Ascorbic Acid is not Vitamin C
It’s time to address the industry lie that vitamin C and ascorbic acid are synonyms.
When I was studying for my dietetics degree, I remember my teacher explaining, “Anytime you see ascorbic acid on a label, it just means vitamin C.” There were no disclaimers or further explanation, and I took that information at face value. Unfortunately this is not entirely true.
Ascorbic acid is only a fraction of vitamin C
Naturally occurring vitamin C also includes rutin, bioflavonoids, and other factors and components. Ascorbic acid is an isolated component of vitamin C, which makes it useless on its own.
Most ascorbic acid on the market today is synthetic. This begs the question, from what is it being synthesized? Corn! More specifically GMO corn. (Side note: GMO isn’t necessarily bad, but it does mean there was human intervention when it was grown. So in this case, a man made vitamin component derived from a man made plant. In other words, very far removed from nature.)
Dangers of too much ascorbic acid
Dangers include digestive problems, kidney stones, thickening of the arteries, and the formation of genotoxins that can lead to cancer. There have even been reports of athletes experiencing diminished endurance when supplementing with ascorbic acid.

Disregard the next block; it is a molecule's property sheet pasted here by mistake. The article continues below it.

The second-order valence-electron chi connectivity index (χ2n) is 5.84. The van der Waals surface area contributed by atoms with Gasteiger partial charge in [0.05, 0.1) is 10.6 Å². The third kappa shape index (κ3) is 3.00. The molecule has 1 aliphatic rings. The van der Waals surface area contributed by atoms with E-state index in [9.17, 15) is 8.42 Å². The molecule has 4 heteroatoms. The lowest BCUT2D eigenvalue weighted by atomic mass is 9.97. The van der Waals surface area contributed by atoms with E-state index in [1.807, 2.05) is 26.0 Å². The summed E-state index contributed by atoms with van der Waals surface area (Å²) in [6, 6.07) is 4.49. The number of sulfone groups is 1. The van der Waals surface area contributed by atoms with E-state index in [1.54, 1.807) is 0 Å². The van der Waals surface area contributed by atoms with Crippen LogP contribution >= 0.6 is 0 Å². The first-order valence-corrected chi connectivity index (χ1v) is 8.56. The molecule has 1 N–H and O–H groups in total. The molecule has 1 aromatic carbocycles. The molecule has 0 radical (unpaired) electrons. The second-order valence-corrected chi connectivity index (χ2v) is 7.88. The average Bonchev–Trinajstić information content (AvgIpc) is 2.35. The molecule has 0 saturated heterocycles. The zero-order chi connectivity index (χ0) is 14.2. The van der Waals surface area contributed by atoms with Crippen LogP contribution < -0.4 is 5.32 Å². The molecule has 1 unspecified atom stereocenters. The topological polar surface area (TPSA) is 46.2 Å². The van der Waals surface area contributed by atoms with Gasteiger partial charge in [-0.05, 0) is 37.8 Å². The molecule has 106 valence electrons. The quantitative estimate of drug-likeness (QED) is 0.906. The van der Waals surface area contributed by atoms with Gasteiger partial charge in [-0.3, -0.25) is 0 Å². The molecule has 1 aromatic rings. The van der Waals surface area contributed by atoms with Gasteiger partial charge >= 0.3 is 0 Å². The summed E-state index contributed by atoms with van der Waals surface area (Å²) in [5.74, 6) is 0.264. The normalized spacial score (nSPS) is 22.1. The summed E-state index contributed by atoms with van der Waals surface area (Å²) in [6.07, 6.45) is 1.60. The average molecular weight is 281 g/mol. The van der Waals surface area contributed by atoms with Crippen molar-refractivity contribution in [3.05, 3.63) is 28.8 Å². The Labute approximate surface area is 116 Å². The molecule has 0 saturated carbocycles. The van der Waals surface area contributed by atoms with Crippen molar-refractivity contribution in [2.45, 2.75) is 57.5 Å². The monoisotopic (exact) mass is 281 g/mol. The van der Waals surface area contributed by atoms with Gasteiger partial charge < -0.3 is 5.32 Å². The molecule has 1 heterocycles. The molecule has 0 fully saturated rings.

Why is ascorbic acid used instead of natural vitamin C?
The answer here is very simple: profit. It is more profitable to use synthetic ascorbic acid. Food companies add it to everything and give it the label “High in vitamin C” as a marketing ploy.
Where should we get vitamin C instead?
There are a few options here and it depends somewhat on your current diet. The fewer carbs you eat, the less vitamin C you need. This is because glucose interferes with the uptake of vitamin C by the cells, so less vitamin C is wasted when consuming fewer carbs.
If you are getting it from whole food sources, you actually need very little vitamin C to fight off issues like scurvy because you are getting the complete vitamin. Foods containing vitamin C include citrus fruit, berries, green peppers, kiwi, broccoli, tomatoes, cabbage, winter squash, and liver. Liver is one source that is often overlooked because vitamin C is generally only associated with plant foods, but it contains around 20 mg per 3 oz serving.
Sailors treated scurvy with potatoes
Sailors who are cited as examples of too little vitamin C were able to fight off scurvy with vegetables containing vitamin C including potatoes. This might seem like an odd choice since potatoes are pretty low in vitamin C, but they had a pretty low carb intake overall, even with the potatoes, which lowered their requirement.